placeAt("content");
});
... SNIP ...

Since we already have a controller associated with the XML view, the functionality to create model
objects no longer needs to be in the index.html file. From now on, the coding in index.html will do
nothing more than create an XML view and then inject it into the DOM.

10.3. ./models/model.json (New file in new folder)


The data contained within the model object is now moved into a separate file.
Within the DataBinding folder, create a new folder called models.
Within the new models folder, create a New file called model.json and paste in the following code:
{
"firstName" : "Harry",
"lastName" : "Hawk",
"enabled" : true,
"dateOfBirth" : {
"day" : 3,
"month" : 8,
"year" : 1987
}
}

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10.4. ./controllers/formatter.js
sap.ui.define([], function() {
"use strict";
// ------------------------------------------------------------------------var dateFormatter = function(pDoB,pInvalidDate) {
var oDoB = pDoB || {};
// The Date function will validate the parameters for us, so we can arbitrarily
// create a new date without needing to do any parameter validation ourselves
var dt = new Date(oDoB.year, oDoB.month - 1, oDoB.day);
// If the Date function evaluates to "Invalid Date", then return the
// resource bundle text received in parameter pInvalidDate, else return
// the date formatted according to the current locale
return (dt.toString() === "Invalid Date") ? pInvalidDate
: dt.toLocaleDateString();
};
// ------------------------------------------------------------------------return {
dateFormatter : dateFormatter
};
});

The dateFormatter function is moved into its own JavaScript file.


Instead of passing the individual day, month and year parameters to the dateFormatter function, we
now pass in the entire dateOfBirth object from which the formatter then extracts the required
properties.
This coding in this file is very similar to the coding of the SAPUI5 controller App.controller.js,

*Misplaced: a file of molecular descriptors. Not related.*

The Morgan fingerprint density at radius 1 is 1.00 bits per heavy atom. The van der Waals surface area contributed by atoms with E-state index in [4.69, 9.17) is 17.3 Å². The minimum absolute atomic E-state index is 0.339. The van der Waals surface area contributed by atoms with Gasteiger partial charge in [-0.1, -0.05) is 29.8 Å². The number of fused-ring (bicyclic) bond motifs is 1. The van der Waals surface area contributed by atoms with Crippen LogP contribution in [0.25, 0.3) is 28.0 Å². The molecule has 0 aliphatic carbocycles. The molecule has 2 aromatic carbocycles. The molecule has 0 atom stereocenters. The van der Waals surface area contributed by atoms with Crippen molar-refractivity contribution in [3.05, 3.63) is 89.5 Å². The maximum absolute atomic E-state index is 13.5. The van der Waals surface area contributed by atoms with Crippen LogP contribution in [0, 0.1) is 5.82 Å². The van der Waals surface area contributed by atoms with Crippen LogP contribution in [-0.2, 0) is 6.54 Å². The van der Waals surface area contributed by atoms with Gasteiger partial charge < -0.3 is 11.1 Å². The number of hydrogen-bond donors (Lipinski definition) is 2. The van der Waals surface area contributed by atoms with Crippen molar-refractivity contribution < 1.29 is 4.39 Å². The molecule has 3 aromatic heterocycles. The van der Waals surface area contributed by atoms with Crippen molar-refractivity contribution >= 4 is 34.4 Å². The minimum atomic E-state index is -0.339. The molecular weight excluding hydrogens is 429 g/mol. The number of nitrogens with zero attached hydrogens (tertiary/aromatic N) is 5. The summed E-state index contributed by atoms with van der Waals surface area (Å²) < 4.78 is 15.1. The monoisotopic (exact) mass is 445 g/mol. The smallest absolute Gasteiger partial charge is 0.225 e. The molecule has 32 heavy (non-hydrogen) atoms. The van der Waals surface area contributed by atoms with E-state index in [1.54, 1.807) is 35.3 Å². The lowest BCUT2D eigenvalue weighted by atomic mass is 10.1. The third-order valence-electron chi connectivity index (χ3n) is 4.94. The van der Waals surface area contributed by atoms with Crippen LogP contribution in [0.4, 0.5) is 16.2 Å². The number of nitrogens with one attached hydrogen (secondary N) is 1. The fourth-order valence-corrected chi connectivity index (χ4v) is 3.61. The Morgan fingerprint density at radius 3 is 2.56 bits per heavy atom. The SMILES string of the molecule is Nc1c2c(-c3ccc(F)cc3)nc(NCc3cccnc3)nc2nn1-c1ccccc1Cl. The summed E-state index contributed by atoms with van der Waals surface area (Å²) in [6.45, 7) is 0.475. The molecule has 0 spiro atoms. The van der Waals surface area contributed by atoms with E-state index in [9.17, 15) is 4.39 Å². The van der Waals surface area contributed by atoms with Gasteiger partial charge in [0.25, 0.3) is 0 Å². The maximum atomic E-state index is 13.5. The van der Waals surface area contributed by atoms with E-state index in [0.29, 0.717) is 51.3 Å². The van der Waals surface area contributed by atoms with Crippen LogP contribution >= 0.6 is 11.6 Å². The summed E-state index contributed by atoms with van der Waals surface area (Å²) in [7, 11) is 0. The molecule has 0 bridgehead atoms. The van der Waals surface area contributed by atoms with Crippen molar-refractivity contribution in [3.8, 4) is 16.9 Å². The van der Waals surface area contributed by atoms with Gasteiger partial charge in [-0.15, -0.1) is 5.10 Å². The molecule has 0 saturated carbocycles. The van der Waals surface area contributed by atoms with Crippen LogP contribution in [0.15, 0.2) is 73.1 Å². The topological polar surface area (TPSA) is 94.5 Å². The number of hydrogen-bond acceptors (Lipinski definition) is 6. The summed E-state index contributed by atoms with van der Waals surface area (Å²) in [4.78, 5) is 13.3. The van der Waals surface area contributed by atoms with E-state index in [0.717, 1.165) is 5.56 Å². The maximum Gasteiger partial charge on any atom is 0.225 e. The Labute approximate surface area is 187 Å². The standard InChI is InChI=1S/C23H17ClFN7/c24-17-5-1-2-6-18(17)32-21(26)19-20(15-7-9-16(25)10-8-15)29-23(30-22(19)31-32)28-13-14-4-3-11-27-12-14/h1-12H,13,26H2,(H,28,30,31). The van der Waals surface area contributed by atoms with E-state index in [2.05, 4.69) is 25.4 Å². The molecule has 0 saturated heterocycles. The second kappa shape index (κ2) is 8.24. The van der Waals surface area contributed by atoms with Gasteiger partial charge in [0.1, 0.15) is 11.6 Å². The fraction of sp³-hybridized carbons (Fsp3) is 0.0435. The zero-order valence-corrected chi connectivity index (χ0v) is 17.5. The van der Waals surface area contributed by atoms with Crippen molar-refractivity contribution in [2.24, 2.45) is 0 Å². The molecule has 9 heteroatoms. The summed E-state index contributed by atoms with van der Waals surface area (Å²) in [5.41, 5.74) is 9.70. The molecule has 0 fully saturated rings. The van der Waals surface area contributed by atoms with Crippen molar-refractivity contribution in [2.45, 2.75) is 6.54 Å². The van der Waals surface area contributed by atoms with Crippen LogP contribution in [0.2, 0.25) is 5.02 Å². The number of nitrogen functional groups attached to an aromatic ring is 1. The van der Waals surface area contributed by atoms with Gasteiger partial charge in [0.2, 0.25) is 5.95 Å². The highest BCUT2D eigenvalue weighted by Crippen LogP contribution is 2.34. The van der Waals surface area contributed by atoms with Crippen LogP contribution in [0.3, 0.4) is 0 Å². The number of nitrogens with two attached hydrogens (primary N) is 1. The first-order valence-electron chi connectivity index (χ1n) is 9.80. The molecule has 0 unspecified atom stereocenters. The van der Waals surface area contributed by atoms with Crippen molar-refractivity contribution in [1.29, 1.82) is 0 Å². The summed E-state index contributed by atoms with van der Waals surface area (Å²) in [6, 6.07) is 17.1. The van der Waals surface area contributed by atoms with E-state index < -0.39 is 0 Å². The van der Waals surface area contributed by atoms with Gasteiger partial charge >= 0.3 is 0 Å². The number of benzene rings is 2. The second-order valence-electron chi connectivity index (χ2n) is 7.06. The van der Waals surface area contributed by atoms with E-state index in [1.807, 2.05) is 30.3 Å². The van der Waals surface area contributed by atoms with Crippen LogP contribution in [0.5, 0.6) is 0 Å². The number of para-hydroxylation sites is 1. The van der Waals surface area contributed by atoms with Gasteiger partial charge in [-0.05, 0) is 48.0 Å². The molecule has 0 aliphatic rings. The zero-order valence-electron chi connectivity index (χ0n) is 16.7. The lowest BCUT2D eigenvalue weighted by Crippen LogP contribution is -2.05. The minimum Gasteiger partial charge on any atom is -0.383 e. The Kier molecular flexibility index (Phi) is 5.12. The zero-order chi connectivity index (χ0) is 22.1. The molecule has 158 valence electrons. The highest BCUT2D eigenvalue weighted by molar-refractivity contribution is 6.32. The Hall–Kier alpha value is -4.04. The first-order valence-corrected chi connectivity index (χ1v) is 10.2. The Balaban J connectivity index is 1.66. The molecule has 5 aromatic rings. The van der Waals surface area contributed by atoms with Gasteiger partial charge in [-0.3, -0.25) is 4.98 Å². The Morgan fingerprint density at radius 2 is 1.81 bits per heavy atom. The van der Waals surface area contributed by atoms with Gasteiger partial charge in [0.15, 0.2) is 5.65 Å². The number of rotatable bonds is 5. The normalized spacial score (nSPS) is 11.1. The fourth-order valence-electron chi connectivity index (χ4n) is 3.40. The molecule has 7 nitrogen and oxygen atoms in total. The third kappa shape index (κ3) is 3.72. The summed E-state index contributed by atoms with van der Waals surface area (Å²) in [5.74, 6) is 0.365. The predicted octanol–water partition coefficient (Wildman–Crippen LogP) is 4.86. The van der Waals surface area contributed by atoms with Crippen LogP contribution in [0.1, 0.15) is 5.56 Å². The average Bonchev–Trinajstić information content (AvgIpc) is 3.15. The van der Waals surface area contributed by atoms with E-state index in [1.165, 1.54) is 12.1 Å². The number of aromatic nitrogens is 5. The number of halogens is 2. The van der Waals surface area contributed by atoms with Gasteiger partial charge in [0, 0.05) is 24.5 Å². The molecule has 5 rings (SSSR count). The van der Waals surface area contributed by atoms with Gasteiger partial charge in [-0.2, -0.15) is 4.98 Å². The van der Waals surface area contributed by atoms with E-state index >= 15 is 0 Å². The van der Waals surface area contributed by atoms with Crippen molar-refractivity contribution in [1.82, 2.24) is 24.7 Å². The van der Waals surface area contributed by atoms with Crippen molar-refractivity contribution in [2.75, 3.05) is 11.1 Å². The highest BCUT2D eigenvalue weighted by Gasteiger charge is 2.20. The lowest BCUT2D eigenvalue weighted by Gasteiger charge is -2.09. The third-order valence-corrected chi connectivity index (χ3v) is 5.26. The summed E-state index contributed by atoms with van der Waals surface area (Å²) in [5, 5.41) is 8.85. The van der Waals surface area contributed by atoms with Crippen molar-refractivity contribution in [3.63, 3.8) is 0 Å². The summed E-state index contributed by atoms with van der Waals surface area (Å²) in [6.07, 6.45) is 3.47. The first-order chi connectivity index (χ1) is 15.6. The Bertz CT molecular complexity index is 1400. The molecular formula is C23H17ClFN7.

except for the following differences:
1. The first parameter to sap.ui.define is an empty array.
2. Consequently, the anonymous function passed as the second parameter receives no
parameters.
3. The object returned by the anonymous function is just a simple JavaScript object containing a
reference to the dateFormatter function, rather than an extension to a standard SAPUI5
controller.
4. Since the formatter.js file does not return an extended SAPUI5 controller, the file name
ends simply with .js and not .controller.js.
The subsequent steps of this tutorial will add further formatter functions to this file.

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10.5. ./controllers/App.controller.js
sap.ui.define(["sap/ui/core/mvc/Controller",
"sap/ui/demo/db/controllers/formatter"],
function(Controller,Formatter) {
"use strict";
// ---------------------------------------------------------------------var initialise = function() {
var oModel = new sap.ui.model.json.JSONModel();
oModel.loadData("./models/model.json");
this.getView().setModel(oModel);
var oResourceBundle = new sap.ui.model.resource.ResourceModel({
bundleName : "sap.ui.demo.db.i18n.i18n"
});
// Assign the resource model to the current view using the name "i18n"
this.getView().setModel(oResourceBundle, "i18n");
};
// ------------------------------------------------------------------------var dateFormatter = function(pDay,pMonth,pYear,pInvalidDate) {
// The Date function will validate the parameters for us, so there is no
// need for defensive coding here. If any of the parameters to the Date
// function are invalid, the Date function will return the string
// "Invalid Date"
var dt = new Date(pYear, pMonth - 1, pDay);
// If the Date function evaluates to "Invalid Date", then return the
// resource bundle text received in parameter pInvalidDate, else return
// the date formatted according to the current locale
return (dt.toString() === "Invalid Date") ? pInvalidDate
: dt.toLocaleDateString();
};
// ------------------------------------------------------------------------return Controller.extend("sap.ui.demo.db.controllers.App", {
onInit
: initialise,
formatter : Formatter
dateFormatter : dateFormatter
});
});

The coding to create the models has been moved from index.html into a function called
initialise. Then, in order to have this function called automatically, it is assigned to the controller's
onInit function. The SAPUI5 framework then ensures that function onInit is called at the start of
the controller's lifecycle.
Also, since we know that in the future, we will be using multiple formatter functions, we can simply